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Storage Unification - Using iSCSI
Reduces Operating Costs with Simple, Optimized Network Storage

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Key Features

- Built on familiar standards

- Flexible storage infrastructure reduces TCO

- Rapid storage capacity expansion without impacting server or application operations

- Reach greater distances with less infrastructure

- Provides a high degree of interoperability

- Unified Storage Architecture supports simultaneous transport of both file-level and block-level data

- Virtual iSCSI disks are completely protected by the underlying RAID that protects the file-based data

IP storage networks are a new, cost-effective approach to deriving optimal value fromboth storage area networks (SANs) and network attached storage (NAS). This leapfrog step provides all the benefits of a SAN, but uses a network topology primarily based on IP networking. While IP as a SAN platform may be “emerging” for storage, IP and Ethernet have longstanding maturity and robustness from decades of use in networking. Balancing a combination of current block-accessed SAN devices with new file-accessed NAS devices increases flexibility, improves manageability, and reduces operating costs.

The Challenge: Reaping Value from Networked Storage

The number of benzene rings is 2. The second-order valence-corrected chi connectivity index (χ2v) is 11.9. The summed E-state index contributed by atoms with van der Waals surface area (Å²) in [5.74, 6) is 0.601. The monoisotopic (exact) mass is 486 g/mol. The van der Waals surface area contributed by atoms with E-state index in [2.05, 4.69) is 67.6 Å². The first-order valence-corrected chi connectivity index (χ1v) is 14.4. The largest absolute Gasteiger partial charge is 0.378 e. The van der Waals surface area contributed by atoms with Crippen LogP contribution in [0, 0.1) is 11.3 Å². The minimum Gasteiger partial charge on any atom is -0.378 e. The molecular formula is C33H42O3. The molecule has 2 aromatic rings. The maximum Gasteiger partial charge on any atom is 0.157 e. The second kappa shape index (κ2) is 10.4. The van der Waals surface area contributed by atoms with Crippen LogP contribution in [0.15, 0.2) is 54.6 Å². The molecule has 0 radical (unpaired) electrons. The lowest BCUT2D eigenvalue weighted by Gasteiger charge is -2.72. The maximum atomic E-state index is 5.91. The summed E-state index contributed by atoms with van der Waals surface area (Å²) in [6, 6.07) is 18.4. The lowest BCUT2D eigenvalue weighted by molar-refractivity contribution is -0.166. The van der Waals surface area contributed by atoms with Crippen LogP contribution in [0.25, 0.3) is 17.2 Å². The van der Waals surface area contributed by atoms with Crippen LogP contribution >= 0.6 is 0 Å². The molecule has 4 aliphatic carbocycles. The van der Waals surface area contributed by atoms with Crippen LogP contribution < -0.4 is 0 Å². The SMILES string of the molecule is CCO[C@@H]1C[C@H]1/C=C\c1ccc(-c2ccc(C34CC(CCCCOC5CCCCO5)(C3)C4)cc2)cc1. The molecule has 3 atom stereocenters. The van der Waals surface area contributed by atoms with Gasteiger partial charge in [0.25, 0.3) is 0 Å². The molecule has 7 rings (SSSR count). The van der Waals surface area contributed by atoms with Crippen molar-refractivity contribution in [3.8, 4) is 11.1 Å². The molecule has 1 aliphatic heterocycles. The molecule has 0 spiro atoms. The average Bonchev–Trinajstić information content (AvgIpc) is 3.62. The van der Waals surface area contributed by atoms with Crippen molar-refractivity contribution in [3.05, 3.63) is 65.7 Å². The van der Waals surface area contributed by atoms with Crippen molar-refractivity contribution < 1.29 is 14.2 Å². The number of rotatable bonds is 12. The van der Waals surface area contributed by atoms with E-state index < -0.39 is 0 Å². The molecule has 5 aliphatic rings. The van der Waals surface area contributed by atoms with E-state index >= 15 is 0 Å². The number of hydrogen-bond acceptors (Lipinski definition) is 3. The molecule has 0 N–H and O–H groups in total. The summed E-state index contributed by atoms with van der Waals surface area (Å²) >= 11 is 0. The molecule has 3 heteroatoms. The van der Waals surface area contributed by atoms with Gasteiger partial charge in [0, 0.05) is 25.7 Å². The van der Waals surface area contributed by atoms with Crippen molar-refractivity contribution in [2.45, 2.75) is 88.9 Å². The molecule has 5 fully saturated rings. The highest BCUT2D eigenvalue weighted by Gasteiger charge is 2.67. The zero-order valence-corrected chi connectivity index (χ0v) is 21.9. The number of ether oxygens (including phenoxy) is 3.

Enterprises face tremendous pressure to find adequate solutions for storage needs such as data storage, protection, distribution, vendor aggregation, and capacity management. With ballooning capacity requirements, traditional storage architectures, such as direct attached storage (DAS) create an unending race to add more storage to servers even as management and administration costs skyrocket. Many companies have migrated servers with block-based DAS to Fibre Channel SANs. While this provides SAN benefits, such as higher availability, better scalability, and more efficient backup, it still falls short, requiring additional solutions such as remote backup and integration with file-based NAS. Internet Small Computer System Interface (iSCSI) is an emerging technology that creates a cost-effective bridge between these two storage disciplines.

The Solution: Snap Servers with iSCSI Support

Networked storage is a mature and well-understood technology. The main issues slowing the transition from DAS are the cost and complexity of Fibre Channel. iSCSI technology, sometimes referred to as SCSI over IP, addresses these issues. Snap Server™ by Adaptec supports both block (iSCSI) and file data simultaneously. Now, Ethernet-based storage deployment using Snap Servers facilitates more rapid expansion of new storage capacity without impacting individual server or application operation. With a flexible networked storage infrastructure in place, total costs decline. iSCSI has much to offer. The most obvious benefit is cost. Gigabit Ethernet technology is far less expensive than Fibre Channel. Fibre Channel ports cost up to 50 percent more than copper Gigabit Ethernet ports, and that doesn’t include the cost of the optics and host bus adapters (HBAs). Also, every IT administrator is familiar with deploying and provisioning Ethernet and TCP/IP networks. iSCSI can move data great distances over the Internet for light storage traffic or over leased lines without the need for the expensive optical gear Fibre Channel requires. First-generation iSCSI is ideal for workgroup or departmental storage requirements. TCP/IP offload engines and faster Ethernet standards will further improve performance.